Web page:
In this more recent set of videos, you can see that Buttons is definitely attacking now (but not in the first clip, where Zoom hisses—but softly—and Buttons makes sweet little mews). As of today, the older cats are still curious about him, and about 89% sure he’s not dangerous, but they’re not in the mood to cheerfully coexist just yet, especially when coexisting with Buttons means a guarantee of being adorably attacked. If they’re really had enough of him, though, they leave.

All of this (and there are many many hours now invested in this process) is about establishing who is boss, and what the rules are between them. The older cats would prefer a “Live and let live” approach (now that, “Make it go away” appears to be off the table) but Buttons cannot be awake without attacking something. Thus, negotiations continue.

He is incredibly sweet, and will often burst into purring just to be near one of his pet humans. Or if one of us looks at him. Or when he invites himself into our lap. When I go to the bathroom at night, he pokes up his stoned little face to see if there’s any chance of a cuddle.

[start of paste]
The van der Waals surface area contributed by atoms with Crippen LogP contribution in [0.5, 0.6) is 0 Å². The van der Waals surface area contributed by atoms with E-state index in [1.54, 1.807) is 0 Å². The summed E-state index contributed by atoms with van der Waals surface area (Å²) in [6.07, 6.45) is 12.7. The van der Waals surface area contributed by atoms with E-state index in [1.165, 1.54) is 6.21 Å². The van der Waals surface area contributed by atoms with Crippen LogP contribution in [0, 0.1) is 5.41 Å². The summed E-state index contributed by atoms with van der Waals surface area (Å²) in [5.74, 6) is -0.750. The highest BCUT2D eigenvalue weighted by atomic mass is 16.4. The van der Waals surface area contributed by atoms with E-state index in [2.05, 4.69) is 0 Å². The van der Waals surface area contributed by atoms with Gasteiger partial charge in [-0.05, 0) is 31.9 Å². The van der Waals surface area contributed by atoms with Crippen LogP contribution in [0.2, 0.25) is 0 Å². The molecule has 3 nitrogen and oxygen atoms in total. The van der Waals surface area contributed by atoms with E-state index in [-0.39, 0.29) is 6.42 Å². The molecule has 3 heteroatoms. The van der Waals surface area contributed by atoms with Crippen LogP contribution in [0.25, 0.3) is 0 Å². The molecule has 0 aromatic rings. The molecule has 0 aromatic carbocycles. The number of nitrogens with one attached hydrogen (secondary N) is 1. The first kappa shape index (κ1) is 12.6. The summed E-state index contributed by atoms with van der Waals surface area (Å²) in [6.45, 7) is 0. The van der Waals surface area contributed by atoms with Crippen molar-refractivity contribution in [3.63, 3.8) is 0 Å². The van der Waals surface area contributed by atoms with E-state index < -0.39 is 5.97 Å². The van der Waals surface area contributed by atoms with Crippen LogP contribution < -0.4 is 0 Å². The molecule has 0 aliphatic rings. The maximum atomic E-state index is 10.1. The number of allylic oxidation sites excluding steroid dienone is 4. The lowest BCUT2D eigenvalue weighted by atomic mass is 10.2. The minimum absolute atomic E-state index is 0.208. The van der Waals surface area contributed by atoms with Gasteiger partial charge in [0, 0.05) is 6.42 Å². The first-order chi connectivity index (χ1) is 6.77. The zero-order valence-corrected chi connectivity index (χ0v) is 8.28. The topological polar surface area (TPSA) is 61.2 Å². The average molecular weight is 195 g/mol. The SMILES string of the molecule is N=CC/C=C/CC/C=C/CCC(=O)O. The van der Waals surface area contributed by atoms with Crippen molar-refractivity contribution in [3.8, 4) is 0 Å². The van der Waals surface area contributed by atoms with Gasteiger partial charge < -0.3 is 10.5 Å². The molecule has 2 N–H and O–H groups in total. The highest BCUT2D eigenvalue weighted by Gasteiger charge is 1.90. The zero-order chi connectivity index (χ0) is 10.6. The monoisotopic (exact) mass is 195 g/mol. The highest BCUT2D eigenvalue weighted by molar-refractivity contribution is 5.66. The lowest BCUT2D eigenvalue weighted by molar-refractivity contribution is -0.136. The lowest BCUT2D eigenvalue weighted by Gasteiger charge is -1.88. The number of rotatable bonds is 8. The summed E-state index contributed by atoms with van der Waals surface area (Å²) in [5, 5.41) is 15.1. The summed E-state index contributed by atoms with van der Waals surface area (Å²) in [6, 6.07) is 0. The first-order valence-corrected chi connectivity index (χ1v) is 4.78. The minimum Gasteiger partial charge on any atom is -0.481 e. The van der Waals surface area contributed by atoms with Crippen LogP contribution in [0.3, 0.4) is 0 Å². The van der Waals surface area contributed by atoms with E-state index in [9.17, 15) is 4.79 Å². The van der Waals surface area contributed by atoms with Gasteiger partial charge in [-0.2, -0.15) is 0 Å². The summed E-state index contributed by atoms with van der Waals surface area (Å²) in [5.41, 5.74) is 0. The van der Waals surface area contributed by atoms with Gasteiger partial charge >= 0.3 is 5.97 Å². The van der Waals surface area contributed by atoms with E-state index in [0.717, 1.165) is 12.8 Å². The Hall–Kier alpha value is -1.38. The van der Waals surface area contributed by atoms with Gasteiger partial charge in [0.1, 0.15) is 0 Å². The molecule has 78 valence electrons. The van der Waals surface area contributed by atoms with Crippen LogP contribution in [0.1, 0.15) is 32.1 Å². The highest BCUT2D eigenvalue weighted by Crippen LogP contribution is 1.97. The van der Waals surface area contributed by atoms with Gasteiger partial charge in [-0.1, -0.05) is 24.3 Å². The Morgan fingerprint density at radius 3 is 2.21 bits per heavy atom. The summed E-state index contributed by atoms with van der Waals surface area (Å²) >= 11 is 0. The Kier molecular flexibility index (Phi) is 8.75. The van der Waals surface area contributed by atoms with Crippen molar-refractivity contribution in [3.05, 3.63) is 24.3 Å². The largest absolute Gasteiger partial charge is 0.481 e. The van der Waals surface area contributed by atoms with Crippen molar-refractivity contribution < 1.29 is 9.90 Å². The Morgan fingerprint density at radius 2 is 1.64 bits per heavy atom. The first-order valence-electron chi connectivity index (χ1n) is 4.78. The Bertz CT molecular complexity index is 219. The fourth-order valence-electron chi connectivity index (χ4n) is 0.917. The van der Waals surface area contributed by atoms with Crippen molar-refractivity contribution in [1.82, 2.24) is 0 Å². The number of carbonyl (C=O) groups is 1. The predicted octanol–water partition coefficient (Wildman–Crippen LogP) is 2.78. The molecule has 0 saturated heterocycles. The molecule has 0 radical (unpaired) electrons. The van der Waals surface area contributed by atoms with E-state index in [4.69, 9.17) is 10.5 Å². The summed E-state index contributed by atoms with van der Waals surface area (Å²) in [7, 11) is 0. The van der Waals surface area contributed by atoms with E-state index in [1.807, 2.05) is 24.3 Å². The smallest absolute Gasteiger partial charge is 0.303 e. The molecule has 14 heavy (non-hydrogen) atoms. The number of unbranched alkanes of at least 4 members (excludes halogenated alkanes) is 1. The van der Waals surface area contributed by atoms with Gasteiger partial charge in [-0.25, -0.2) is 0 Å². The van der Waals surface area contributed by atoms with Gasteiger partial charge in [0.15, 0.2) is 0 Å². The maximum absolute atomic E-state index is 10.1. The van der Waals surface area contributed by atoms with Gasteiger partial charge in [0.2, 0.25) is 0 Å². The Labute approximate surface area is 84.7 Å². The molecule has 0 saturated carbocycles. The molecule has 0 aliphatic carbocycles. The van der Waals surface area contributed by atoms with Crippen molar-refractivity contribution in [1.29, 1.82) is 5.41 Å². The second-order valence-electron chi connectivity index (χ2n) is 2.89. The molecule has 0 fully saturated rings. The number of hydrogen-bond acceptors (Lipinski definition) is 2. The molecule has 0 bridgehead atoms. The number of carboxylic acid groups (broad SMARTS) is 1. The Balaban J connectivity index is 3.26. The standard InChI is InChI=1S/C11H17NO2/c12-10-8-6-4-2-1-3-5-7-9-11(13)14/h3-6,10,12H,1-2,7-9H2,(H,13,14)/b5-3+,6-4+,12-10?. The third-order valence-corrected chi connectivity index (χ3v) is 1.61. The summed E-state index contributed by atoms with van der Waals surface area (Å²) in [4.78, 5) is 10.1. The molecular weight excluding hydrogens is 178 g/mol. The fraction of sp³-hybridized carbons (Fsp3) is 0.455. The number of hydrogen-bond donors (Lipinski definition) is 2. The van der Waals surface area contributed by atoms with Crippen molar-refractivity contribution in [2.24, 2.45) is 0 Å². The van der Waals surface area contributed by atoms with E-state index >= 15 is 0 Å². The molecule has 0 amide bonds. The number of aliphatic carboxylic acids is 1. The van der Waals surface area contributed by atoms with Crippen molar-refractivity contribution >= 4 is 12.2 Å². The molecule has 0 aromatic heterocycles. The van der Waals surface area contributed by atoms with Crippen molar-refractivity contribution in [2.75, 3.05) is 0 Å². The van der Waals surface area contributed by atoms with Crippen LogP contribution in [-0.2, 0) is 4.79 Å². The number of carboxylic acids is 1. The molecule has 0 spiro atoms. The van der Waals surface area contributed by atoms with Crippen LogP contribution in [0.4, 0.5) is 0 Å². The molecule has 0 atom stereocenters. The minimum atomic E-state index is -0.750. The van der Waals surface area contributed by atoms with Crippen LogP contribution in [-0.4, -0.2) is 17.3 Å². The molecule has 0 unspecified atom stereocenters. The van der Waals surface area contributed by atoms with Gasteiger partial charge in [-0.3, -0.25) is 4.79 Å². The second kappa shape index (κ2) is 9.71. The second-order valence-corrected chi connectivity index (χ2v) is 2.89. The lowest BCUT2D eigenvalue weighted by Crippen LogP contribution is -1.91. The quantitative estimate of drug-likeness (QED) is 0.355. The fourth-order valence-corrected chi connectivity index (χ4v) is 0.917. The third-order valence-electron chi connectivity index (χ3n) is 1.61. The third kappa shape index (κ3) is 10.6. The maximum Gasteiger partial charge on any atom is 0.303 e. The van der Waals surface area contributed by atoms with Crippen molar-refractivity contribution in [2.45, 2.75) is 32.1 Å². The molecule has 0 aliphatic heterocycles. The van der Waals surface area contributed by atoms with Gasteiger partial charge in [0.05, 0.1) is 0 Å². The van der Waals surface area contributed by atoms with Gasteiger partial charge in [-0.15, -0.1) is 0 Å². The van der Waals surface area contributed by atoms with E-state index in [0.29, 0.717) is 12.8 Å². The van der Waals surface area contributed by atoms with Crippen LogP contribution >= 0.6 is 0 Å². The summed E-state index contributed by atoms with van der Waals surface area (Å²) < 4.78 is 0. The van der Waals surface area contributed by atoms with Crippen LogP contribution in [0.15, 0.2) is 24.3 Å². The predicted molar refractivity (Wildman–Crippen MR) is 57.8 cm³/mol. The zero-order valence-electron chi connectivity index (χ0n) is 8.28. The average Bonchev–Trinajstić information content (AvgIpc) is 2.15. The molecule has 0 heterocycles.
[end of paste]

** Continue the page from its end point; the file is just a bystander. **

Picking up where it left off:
He treats anything and everything as the floor under his feet, and has more than once made himself comfortable on my face.

And, unlike our other cats (who were born suspicious), he adored playing in our Christmas tree.

The friend of mine who was going to adopt him has an older cat with fast-declining health so they had to bow out. However, they have cat shelter connections so we know he’ll find a good home.

I’ll most likely ask the friend to contact their animal shelter person on Tuesday aka 3 January, aka the day when dates and days of the week begin to mean something again.

In the meantime, here’s my favourite pic of Buttons again: